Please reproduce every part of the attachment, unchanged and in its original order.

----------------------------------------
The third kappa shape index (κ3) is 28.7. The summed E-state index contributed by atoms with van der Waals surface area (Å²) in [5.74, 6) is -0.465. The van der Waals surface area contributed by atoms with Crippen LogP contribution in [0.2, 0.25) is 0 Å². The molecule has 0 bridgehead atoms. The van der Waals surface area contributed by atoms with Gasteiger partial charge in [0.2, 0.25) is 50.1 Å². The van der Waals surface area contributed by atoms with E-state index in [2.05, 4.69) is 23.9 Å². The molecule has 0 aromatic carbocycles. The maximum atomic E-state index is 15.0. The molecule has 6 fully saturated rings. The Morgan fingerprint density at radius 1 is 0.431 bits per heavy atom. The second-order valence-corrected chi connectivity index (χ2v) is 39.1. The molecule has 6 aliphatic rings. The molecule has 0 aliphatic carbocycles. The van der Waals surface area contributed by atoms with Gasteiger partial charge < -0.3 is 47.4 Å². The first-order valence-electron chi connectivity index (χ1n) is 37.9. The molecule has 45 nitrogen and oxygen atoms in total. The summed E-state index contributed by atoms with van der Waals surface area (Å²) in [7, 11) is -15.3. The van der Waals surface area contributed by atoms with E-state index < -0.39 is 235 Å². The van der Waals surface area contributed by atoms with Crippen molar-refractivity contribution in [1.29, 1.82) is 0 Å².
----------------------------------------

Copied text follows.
The third kappa shape index (κ3) is 28.7. The summed E-state index contributed by atoms with van der Waals surface area (Å²) in [5.74, 6) is -0.465. The van der Waals surface area contributed by atoms with Crippen LogP contribution in [0.2, 0.25) is 0 Å². The molecule has 0 bridgehead atoms. The van der Waals surface area contributed by atoms with Gasteiger partial charge in [0.2, 0.25) is 50.1 Å². The van der Waals surface area contributed by atoms with E-state index in [2.05, 4.69) is 23.9 Å². The molecule has 0 aromatic carbocycles. The maximum atomic E-state index is 15.0. The molecule has 6 fully saturated rings. The Morgan fingerprint density at radius 1 is 0.431 bits per heavy atom. The second-order valence-corrected chi connectivity index (χ2v) is 39.1. The molecule has 6 aliphatic rings. The molecule has 0 aliphatic carbocycles. The van der Waals surface area contributed by atoms with Gasteiger partial charge < -0.3 is 47.4 Å². The first-order valence-electron chi connectivity index (χ1n) is 37.9. The molecule has 45 nitrogen and oxygen atoms in total. The summed E-state index contributed by atoms with van der Waals surface area (Å²) in [7, 11) is -15.3. The van der Waals surface area contributed by atoms with E-state index < -0.39 is 235 Å². The van der Waals surface area contributed by atoms with Crippen molar-refractivity contribution in [1.29, 1.82) is 0 Å².